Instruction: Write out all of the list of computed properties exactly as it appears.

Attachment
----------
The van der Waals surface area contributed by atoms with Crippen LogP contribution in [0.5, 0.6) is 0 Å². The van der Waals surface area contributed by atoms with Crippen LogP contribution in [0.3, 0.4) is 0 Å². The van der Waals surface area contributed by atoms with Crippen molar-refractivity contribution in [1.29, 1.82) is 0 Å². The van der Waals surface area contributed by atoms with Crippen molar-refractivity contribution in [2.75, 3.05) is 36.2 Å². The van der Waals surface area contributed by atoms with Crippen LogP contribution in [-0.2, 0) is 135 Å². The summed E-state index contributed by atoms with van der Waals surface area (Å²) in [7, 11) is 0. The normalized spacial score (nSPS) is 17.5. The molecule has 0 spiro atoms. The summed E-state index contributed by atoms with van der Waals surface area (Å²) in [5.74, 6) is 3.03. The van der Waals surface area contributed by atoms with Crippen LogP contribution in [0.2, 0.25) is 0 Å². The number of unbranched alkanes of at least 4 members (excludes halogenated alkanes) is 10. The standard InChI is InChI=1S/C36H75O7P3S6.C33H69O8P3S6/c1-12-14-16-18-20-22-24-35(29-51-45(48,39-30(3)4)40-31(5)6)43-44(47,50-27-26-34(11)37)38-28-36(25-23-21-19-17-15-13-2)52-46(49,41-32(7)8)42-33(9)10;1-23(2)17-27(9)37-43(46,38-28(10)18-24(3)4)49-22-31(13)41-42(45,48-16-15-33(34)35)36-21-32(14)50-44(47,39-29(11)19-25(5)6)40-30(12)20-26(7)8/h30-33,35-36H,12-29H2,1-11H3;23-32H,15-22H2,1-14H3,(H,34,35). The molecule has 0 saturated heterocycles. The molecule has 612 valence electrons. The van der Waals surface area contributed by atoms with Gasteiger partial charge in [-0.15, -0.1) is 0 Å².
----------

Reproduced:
The van der Waals surface area contributed by atoms with Crippen LogP contribution in [0.5, 0.6) is 0 Å². The van der Waals surface area contributed by atoms with Crippen LogP contribution in [0.3, 0.4) is 0 Å². The van der Waals surface area contributed by atoms with Crippen molar-refractivity contribution in [1.29, 1.82) is 0 Å². The van der Waals surface area contributed by atoms with Crippen molar-refractivity contribution in [2.75, 3.05) is 36.2 Å². The van der Waals surface area contributed by atoms with Crippen LogP contribution in [-0.2, 0) is 135 Å². The summed E-state index contributed by atoms with van der Waals surface area (Å²) in [7, 11) is 0. The normalized spacial score (nSPS) is 17.5. The molecule has 0 spiro atoms. The summed E-state index contributed by atoms with van der Waals surface area (Å²) in [5.74, 6) is 3.03. The van der Waals surface area contributed by atoms with Crippen LogP contribution in [0.2, 0.25) is 0 Å². The number of unbranched alkanes of at least 4 members (excludes halogenated alkanes) is 10. The standard InChI is InChI=1S/C36H75O7P3S6.C33H69O8P3S6/c1-12-14-16-18-20-22-24-35(29-51-45(48,39-30(3)4)40-31(5)6)43-44(47,50-27-26-34(11)37)38-28-36(25-23-21-19-17-15-13-2)52-46(49,41-32(7)8)42-33(9)10;1-23(2)17-27(9)37-43(46,38-28(10)18-24(3)4)49-22-31(13)41-42(45,48-16-15-33(34)35)36-21-32(14)50-44(47,39-29(11)19-25(5)6)40-30(12)20-26(7)8/h30-33,35-36H,12-29H2,1-11H3;23-32H,15-22H2,1-14H3,(H,34,35). The molecule has 0 saturated heterocycles. The molecule has 612 valence electrons. The van der Waals surface area contributed by atoms with Gasteiger partial charge in [-0.15, -0.1) is 0 Å².